The three German luxury brands command about 74 percent of China’s luxury segment, according to estimates from researcher IHS Global Insight.

While the report might not significantly affect total luxury car sales, it could push Chinese consumers toward choosing imported models of luxury marques over models manufactured in China, according to John Zeng, Shanghai-based managing director at LMC Automotive. Tata Motors Ltd. (TTMT)’s Jaguar Land Rover and Zhejiang Geely Holding Group Co.’s Volvo Cars may benefit since they focus on imports, he said.

“People will choose the import models, because they realize that on quality levels, the import models are very different from locally-made ones,” Zeng said.

To contact Bloomberg News staff for this story: Alexandra Ho in Shanghai at aho113@bloomberg.net; Tian Ying in Beijing at ytian@bloomberg.net

To contact the editor responsible for this story: Young-Sam Cho at ycho2@bloomberg.net

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Luxury carmakers in China digital drive

The Financial Times, March 18, 2013

By Patti Waldmeir in Shanghai

In most of the world, it takes a lifetime to get rich, if it happens at all. But China’s wealthy get rich on average much more quickly than the affluent of other countries, often well before middle age.

In response, luxury car companies increasingly are turning to social media and digital technology – which tend to appeal more to teens than to the bald pate generation – to peddle their wares in what will soon become the world’s largest premium car market.

Daimler, the German group, earlier this year became the first carmaker in China to sell cars through the mainland equivalent of Twitter, Sina Weibo.

In just over eight hours, 666 special edition lunar new year Smart cars sold out on Weibo, with buyers from as far away as the remote provinces of Gansu and Inner Mongolia snapping up the Rmb128,888 ($20,728) “year of the snake” model.

Around the same time Audi, known in China as the brand for bureaucrats, made an effort to freshen up its stodgy image by opening an interactive digital showroom in a Beijing shopping mall. The German company says its floor-to-ceiling projection walls can showcase hundreds of millions of different bespoke vehicle combinations to please even those for whom owning an Audi is at the moment no more than a “pipe dream”.

“Some 80 per cent of high net worth individuals in China are 44 or younger, compared to the US where it is only 30 per cent and Japan only 20 per cent. And younger people tend to be more internet savvy,” says Bill Russo, head of Synergistics auto consultancy in Beijing and former head of Chrysler in China.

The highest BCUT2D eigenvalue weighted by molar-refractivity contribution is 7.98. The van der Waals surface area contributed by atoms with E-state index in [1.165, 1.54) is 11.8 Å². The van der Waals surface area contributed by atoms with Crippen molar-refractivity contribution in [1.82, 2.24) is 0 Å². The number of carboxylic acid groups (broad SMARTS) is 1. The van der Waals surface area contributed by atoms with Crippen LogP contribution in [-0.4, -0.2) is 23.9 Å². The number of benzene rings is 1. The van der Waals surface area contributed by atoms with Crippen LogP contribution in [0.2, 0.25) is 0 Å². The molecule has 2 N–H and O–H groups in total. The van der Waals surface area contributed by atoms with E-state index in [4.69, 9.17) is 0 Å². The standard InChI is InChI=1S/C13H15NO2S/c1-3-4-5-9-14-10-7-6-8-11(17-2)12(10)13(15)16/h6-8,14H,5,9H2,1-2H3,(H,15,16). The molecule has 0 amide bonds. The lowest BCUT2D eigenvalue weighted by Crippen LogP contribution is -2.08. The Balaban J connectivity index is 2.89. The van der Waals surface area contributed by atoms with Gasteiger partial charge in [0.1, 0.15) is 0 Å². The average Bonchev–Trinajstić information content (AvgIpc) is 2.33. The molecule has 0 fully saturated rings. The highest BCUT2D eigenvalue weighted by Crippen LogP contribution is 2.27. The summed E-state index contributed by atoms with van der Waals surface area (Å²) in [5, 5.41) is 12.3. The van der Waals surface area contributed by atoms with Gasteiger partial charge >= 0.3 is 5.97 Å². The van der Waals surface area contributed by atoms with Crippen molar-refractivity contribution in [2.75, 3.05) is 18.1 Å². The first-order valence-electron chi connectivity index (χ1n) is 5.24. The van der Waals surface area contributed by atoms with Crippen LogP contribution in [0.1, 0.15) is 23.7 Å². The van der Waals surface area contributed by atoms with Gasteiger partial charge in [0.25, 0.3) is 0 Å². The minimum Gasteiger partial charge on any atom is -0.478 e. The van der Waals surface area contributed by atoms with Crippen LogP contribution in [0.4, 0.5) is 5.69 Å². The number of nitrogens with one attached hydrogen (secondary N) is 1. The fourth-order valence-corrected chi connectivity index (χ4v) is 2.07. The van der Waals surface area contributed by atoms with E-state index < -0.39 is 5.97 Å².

Until recently, luxury carmakers could count on growth rates in China that could hardly be matched elsewhere – an average of 36 per cent a year over the past decade. But that sales growth has slowed and competition has intensified as foreign and domestic carmakers try to grab market share in this most profitable segment of the Chinese car market, auto analysts say.

Appealing to customers means reaching out to them where they like to shop: online, says Klaus Paur, global head of automotive at Ipsos consultancy in Shanghai. “Ninety-five per cent of people who go to a dealership in China have already visited the company’s website and know exactly what they want,” he says.

The need for digital marketing will continue to grow as the Chinese premium car market expands beyond the current 100 cities, to 300 cities by 2020, says Sha Sha, automotive expert at McKinsey. The consultancy recently predicted that China will surpass the US as the world’s largest premium auto market in just three years. McKinsey forecasts 12 per cent growth in the Chinese premium car market through 2020, compared with 8 per cent for the overall Chinese passenger vehicle market.

But not every experiment in digital marketing has been a success. Lamborghini closed a shop set up on Taobao’s T-mall to sell the lavish sports car, having failed to make a single sale. A spokesperson for Lamborghini China said the shop was opened by a dealer, who was reprimanded for doing so: “We think this is not proper for a luxury car brand such as Lamborghini. Our targeted customers will not make purchases online.”

And one BMW viral marketing campaign in 2011 generated criticism online for tricking the Chinese media into running news stories about the appearance of crop circles in the Gobi desert – which later turned out to be faked by BMW to generate buzz around the launch of their new entry-level 1 series cars in China.
One user on Weibo commented: “The loss outweighed the gain: the product gained publicity, but lost its reputation”.

But Liu Yiwei, E-marketing manager at BMW China, defends the campaign, saying BMW likes to “try on fresh ideas” and adding that the campaign was designed to appeal to “young and energetic people who cling to the internet and believe in individualism in China”. BMW’s marketing slogan for the new 1 series was “unique for one” – or UFO.

Meanwhile, Chinese carmakers are all racing to move upmarket into the premium segment, 80 per cent of which is controlled by the big three German automakers – BMW, Audi and Mercedes. But most analysts think a Chinese brand will struggle to break into the top tier: “Chinese companies are likely to deliver luxury products long before Chinese consumers will ever consider them luxury products,” says Mr Russo.

Additional reporting by Yan Zhang